The Reports of Sir Peyton Ventris, Kt., Late One of the Justices of the Common Pleas

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by Sir Peyton Ventris

The Reports of Sir Peyton Ventris

Title page from The Reports of Sir Peyton Ventris, volume one, George Wythe Collection, Wolf Law Library, College of William & Mary.

Author Peyton Ventris
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Translator {{{trans}}}
Published [London] In the Savoy: Printed by E. and R. Nutt and R. Gosling for D. Browne
Date 1726
Edition Fourth impression, carefully corrected
Language English
Volumes 2 volumes in 1 volume set
Pages {{{pages}}}
Desc. Folio (32 cm.)
Location Shelf F-5
  [[Shelf {{{shelf2}}}]]

Sir Peyton Ventris (1645 – 1691) entered the Middle Temple in 1664 and was called to the bar in 1671.[1] He rose to prominence after the Revolution of 1688, becoming serjeant-at-law, justice of the Court of Common Pleas, and rising to a knighthood in 1689.[2] Ventris' compilation of reports, covering cases from 1668-1691, has "generally been considered to be of good authority"[3] with "but few of the cases censured."[4] They "endure as among the most important written during the Restoration."[5]

Evidence for Inclusion in Wythe's Library

Both Dean's Memo[6] and the Brown Bibliography[7] suggest Wythe owned the 1726 edition of this title based on notes in John Marshall's commonplace book.[8] The Wolf Law Library purchased a copy of the same edition.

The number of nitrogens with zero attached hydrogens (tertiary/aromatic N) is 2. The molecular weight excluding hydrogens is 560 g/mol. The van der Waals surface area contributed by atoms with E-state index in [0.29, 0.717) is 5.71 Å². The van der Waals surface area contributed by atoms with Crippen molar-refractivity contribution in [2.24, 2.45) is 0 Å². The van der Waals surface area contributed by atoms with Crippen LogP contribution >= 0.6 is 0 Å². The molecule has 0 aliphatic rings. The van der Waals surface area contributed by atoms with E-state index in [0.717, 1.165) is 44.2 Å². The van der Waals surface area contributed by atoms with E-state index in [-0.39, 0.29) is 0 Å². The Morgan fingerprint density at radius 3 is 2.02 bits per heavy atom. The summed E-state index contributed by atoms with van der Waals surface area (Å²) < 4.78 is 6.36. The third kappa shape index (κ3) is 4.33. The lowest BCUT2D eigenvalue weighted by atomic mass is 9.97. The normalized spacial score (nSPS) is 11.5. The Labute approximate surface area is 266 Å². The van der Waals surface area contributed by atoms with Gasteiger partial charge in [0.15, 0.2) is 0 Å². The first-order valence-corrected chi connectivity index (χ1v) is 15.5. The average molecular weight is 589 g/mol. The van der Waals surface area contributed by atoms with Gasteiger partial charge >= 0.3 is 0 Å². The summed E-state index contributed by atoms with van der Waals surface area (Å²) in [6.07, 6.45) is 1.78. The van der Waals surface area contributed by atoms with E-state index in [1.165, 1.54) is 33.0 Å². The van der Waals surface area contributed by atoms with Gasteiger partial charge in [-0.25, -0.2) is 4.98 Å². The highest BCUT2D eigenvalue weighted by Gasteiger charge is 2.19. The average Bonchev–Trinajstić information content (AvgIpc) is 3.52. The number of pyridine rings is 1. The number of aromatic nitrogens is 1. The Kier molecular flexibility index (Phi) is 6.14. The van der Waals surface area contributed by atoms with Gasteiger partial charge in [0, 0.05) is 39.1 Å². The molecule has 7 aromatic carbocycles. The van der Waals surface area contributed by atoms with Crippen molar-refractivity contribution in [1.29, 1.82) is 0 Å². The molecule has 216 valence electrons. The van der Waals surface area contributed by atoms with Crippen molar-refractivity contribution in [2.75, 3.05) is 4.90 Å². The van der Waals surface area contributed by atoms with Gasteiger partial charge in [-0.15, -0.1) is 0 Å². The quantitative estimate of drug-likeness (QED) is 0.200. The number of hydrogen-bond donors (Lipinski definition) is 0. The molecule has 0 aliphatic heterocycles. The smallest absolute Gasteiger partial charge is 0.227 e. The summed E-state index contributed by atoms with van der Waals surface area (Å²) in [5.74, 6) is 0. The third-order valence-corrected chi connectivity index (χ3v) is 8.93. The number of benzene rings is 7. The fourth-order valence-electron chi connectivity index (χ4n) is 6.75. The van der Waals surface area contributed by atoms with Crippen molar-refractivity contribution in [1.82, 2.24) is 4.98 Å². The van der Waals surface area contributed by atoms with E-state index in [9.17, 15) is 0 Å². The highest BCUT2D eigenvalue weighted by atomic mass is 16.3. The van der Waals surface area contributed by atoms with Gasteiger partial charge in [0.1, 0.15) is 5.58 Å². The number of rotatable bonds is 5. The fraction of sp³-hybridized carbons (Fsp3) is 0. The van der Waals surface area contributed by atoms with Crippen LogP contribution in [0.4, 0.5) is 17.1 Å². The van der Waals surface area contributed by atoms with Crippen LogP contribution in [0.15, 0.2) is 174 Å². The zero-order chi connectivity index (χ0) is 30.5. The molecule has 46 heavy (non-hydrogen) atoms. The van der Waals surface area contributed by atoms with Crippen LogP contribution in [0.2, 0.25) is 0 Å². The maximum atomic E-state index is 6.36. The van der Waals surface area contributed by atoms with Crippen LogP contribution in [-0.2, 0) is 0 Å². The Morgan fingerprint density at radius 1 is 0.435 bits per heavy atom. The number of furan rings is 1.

Description of the Wolf Law Library's copy

Bound in contemporary calf and rebacked in period style with raised bands and lettering piece to the spine and renewed endpapers. Purchased from The Lawbook Exchange, Ltd.

Images of the library's copy of this book are available on Flickr. View the record for this book in William & Mary's online catalog.

Full text

See also


  1. Paul D. Halliday, "Ventris, Sir Peyton (1645–1691)" in Oxford Dictionary of National Biography, accessed June 5, 2013.
  2. Ibid.
  3. W. S. Holdsworth, A History of English Law (London: Methuen & Co., Sweet and Maxwell, 1924), 6:561.
  4. John William Wallace, The Reporters, Arranged and Characterized with Incidental Remarks, 4th ed., rev. and enl. (Boston: Soule and Bugbee, 1882), 345.
  5. Halliday, "Ventris, Sir Peyton."
  6. Memorandum from Barbara C. Dean, Colonial Williamsburg Found., to Mrs. Stiverson, Colonial Williamsburg Found. (June 16, 1975), 15 (on file at Wolf Law Library, College of William & Mary).
  7. Bennie Brown, "The Library of George Wythe of Williamsburg and Richmond," (unpublished manuscript, May, 2012) Microsoft Word file. Earlier edition available at:
  8. The Papers of John Marshall, eds. Herbert A. Johnson, Charles T. Cullen, and Nancy G. Harris (Chapel Hill: The University of North Carolina Press, in association with the Institute of Early American History and Culture, 1974), 1:45.